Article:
On Mary’s Virginity and the How the Purity Myth Harms Women
While I understood why theft or murder was wrong, this aspect didn’t make sense to me. What did sex and my body have to do with God?
By the time I was twelve, I’d lived in the United States for five years. In that time, I’d attended church weekly, Vacation Bible School, post-service potlucks, and summer Bible camp. I felt that I generally understood the rules of Christianity. You read the Bible, you prayed, you were good to other people, and forgave them when they weren’t good to you. Above all, you loved Jesus.
These rules changed when I hit puberty, when I discovered that defending my sexual purity with zealous fury was apparently an even bigger part of being a Christian than all the rest. At first, this made little sense to me. As boys and girls were separated at church camp—boys being delivered lectures on the evils of pornography and girls being told sternly not to wear spaghetti straps lest we tempted boys to hell—I didn’t understand just how my bare shoulders had anything to do with sin.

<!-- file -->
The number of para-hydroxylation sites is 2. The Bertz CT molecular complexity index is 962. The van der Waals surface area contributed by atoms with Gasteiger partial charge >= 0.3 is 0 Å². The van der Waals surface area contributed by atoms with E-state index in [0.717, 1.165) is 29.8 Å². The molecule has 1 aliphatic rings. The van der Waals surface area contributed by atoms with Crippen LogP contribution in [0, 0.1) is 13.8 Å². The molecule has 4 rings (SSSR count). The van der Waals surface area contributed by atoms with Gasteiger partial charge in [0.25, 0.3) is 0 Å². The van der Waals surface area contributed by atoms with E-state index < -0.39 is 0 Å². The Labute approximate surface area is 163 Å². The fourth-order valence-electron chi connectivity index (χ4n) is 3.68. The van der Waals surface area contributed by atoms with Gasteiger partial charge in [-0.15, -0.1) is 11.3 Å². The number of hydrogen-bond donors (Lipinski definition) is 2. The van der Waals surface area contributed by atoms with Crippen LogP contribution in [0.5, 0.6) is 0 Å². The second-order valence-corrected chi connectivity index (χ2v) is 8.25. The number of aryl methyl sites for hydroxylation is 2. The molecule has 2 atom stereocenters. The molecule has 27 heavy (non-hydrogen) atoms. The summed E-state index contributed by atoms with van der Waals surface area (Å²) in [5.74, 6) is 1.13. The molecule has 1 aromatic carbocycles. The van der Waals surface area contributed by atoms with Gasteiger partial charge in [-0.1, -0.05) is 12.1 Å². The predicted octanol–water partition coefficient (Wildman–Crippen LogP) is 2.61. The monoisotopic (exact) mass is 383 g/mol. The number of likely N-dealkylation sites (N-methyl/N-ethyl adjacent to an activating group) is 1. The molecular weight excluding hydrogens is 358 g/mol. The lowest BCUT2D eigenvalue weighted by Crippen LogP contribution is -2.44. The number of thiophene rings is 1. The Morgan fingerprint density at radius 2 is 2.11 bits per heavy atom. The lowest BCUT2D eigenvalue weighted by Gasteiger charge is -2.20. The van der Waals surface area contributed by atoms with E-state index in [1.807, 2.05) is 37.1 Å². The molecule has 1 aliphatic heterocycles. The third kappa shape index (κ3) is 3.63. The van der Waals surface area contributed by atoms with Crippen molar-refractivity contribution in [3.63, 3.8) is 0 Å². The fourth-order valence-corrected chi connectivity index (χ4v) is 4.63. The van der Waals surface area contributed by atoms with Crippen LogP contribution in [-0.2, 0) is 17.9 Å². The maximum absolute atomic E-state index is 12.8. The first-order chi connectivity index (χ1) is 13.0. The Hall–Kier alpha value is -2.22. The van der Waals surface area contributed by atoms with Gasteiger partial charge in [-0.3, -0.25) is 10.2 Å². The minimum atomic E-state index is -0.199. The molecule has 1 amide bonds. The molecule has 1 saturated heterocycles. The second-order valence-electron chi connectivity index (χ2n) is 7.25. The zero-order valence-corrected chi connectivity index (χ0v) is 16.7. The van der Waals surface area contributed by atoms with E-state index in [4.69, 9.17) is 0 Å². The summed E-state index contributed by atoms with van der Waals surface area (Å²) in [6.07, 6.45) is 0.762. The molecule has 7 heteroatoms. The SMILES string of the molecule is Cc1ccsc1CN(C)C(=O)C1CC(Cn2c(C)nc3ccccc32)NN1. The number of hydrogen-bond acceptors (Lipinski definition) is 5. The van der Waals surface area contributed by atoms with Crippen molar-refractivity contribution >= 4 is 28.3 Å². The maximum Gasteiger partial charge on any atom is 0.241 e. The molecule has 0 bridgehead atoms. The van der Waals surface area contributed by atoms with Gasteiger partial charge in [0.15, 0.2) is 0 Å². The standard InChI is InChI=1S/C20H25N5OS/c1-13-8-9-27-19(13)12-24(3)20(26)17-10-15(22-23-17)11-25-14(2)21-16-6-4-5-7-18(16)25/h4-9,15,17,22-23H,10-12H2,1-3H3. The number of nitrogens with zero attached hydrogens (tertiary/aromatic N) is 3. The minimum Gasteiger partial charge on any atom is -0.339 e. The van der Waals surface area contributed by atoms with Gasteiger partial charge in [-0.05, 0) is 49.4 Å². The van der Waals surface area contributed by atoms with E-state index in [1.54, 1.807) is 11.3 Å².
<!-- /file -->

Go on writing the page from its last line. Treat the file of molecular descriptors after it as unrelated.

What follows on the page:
I had been told what sex was at a very young age by my mother. She reiterated countless times that I should not believe the Hollywood fantasy, that sex was an animal thing, almost grotesque. I was taught that masturbation was just one of many tactics to feel good or fall asleep faster. Body parts like breasts or vaginas were sources of mildly skittish curiosity. So, while I understood why theft or murder was wrong, this aspect didn’t make sense to me. What did sex and my body have to do with God?